The End Of Lockdown, But Not The End Of Loneliness

Like many people, I felt cautiously optimistic about the recent plans outlined for the UK’s ‘roadmap’ out of lockdown. More and more of the UK population are being vaccinated every day, coronavirus infection rates are slightly beginning to fall, and some semblance of an ‘end’ to all of this is in sight. Even while the announcement was taking place, I felt a spark of joy as messages, group chats, and social media threads sprung to live with excitement at the prospect of future plans.

It wasn’t until a little later that it hit me. This roadmap out of lockdown, no matter how long it takes or what it ends up looking like, is going to be somewhat bittersweet for many disabled and chronically ill people. Many of us have faced loneliness throughout this whole ordeal… but for me, I worry that the loneliest part is yet to come.

Let me try and explain. I have an energy-limiting chronic illness, and because of necessary pacing and activity management to keep on top of my symptoms, I’m primarily based at home. I work from home, socialise from home, and do my best to live a full and happy life from home… more so than ever at the moment, since my ‘tolerance’ for the outside world has decreased due to the impact of shielding over the last year.

Comfort at home for elderly and less abled

Although the circumstances behind it were dire and something I would never wish upon the world, there’s been something oddly comforting about seeing the non-disabled population recalibrate their lives so they’ve been primarily based at home too. Studying and working remotely became the norm, phone and video calls were our only viable methods of socialising, and the entertainment and leisure sectors adapted so that activities became more accessible, meaning people could join in without having to leave the house. It’s only now, looking back at the last year, that it’s really hit me – the lockdown period was the first time I didn’t feel somewhat ‘abnormal’ for having a chronic illness that meant all of the above have always been more of a necessity.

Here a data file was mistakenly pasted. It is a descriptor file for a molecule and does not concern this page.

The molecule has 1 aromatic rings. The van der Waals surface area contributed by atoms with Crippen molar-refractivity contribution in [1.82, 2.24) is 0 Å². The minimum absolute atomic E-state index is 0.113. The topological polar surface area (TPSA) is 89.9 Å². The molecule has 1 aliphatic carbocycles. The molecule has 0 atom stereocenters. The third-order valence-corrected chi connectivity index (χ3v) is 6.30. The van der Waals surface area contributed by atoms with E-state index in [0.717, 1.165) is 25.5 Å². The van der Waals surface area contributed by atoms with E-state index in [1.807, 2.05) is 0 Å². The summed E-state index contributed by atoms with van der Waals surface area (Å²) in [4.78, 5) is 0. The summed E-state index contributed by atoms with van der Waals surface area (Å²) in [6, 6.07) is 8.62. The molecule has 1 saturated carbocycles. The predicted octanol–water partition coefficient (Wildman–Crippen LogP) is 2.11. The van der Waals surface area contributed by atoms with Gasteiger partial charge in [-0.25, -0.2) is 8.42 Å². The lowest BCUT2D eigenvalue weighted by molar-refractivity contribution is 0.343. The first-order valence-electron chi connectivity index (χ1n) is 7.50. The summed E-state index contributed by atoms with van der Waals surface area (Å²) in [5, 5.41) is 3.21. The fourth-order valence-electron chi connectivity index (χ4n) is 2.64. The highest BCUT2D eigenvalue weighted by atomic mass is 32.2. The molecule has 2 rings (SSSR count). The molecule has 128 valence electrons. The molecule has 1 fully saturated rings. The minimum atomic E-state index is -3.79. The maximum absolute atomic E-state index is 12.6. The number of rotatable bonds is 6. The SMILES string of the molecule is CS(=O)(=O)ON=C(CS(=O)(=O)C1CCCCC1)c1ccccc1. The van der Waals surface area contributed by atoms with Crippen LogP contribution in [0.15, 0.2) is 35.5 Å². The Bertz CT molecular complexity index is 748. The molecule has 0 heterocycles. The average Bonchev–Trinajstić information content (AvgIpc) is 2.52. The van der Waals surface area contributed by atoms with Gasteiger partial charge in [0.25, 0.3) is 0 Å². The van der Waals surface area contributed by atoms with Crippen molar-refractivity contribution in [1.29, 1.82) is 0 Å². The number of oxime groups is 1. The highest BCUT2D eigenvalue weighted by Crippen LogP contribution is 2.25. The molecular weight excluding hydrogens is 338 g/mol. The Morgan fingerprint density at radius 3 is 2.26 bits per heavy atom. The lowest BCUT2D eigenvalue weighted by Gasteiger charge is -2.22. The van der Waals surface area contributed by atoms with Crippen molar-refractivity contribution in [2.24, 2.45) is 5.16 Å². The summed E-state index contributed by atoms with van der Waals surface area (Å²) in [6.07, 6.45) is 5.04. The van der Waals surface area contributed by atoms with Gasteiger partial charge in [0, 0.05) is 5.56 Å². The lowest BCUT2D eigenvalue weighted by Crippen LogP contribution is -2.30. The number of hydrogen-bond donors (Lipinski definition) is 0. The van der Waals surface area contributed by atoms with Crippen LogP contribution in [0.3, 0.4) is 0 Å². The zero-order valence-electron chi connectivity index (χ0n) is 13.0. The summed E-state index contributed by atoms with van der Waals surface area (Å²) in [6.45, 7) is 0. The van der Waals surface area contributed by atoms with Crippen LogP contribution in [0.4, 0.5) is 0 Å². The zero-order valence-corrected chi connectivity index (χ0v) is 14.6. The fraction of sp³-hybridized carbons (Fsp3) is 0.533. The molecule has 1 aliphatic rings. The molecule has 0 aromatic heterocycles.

Over the next few months, people are going to be urging for things to get back to how they were before. And in a sense, I am too. I cannot wait to bring out my electric wheelchair (who I call Janice) out from under her storage cover in her current state of hibernation, get her batteries charged and feel like I’m part of the world beyond these four walls once more. At the same time, however, I think it’s going to feel difficult to watch our society evolve back into an environment that systematically excludes disabled and chronically ill people, even more than they already have been by the invisible challenges during this pandemic.

It’s going to hurt, watching friends and loved ones reunite and go on nights out when more often than not I don’t feel well enough to join in. I’m already dreading seeing the photos and social media posts the next day and the FOMO once again hitting in full force.